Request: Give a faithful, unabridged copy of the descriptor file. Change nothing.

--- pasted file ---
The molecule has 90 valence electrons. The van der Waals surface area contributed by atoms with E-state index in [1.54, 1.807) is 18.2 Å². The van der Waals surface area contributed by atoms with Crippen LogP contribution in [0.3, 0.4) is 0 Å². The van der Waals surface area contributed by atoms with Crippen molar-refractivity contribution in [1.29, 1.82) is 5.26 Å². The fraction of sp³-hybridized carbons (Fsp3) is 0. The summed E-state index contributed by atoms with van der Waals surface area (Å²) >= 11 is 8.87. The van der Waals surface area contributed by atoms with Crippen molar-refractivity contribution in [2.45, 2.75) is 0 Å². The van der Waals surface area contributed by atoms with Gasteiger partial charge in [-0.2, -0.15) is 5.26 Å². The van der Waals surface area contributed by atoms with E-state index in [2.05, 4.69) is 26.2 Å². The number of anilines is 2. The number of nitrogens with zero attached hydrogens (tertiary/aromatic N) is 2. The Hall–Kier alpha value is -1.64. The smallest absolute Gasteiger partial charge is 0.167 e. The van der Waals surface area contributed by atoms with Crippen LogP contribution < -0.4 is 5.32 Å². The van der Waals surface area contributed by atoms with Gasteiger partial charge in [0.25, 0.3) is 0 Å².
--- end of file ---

The molecule has 90 valence electrons. The van der Waals surface area contributed by atoms with E-state index in [1.54, 1.807) is 18.2 Å². The van der Waals surface area contributed by atoms with Crippen LogP contribution in [0.3, 0.4) is 0 Å². The van der Waals surface area contributed by atoms with Crippen molar-refractivity contribution in [1.29, 1.82) is 5.26 Å². The fraction of sp³-hybridized carbons (Fsp3) is 0. The summed E-state index contributed by atoms with van der Waals surface area (Å²) >= 11 is 8.87. The van der Waals surface area contributed by atoms with Crippen molar-refractivity contribution in [2.45, 2.75) is 0 Å². The van der Waals surface area contributed by atoms with Gasteiger partial charge in [-0.2, -0.15) is 5.26 Å². The van der Waals surface area contributed by atoms with E-state index in [2.05, 4.69) is 26.2 Å². The number of anilines is 2. The number of nitrogens with zero attached hydrogens (tertiary/aromatic N) is 2. The Hall–Kier alpha value is -1.64. The smallest absolute Gasteiger partial charge is 0.167 e. The van der Waals surface area contributed by atoms with Crippen LogP contribution < -0.4 is 5.32 Å². The van der Waals surface area contributed by atoms with Gasteiger partial charge in [0.25, 0.3) is 0 Å².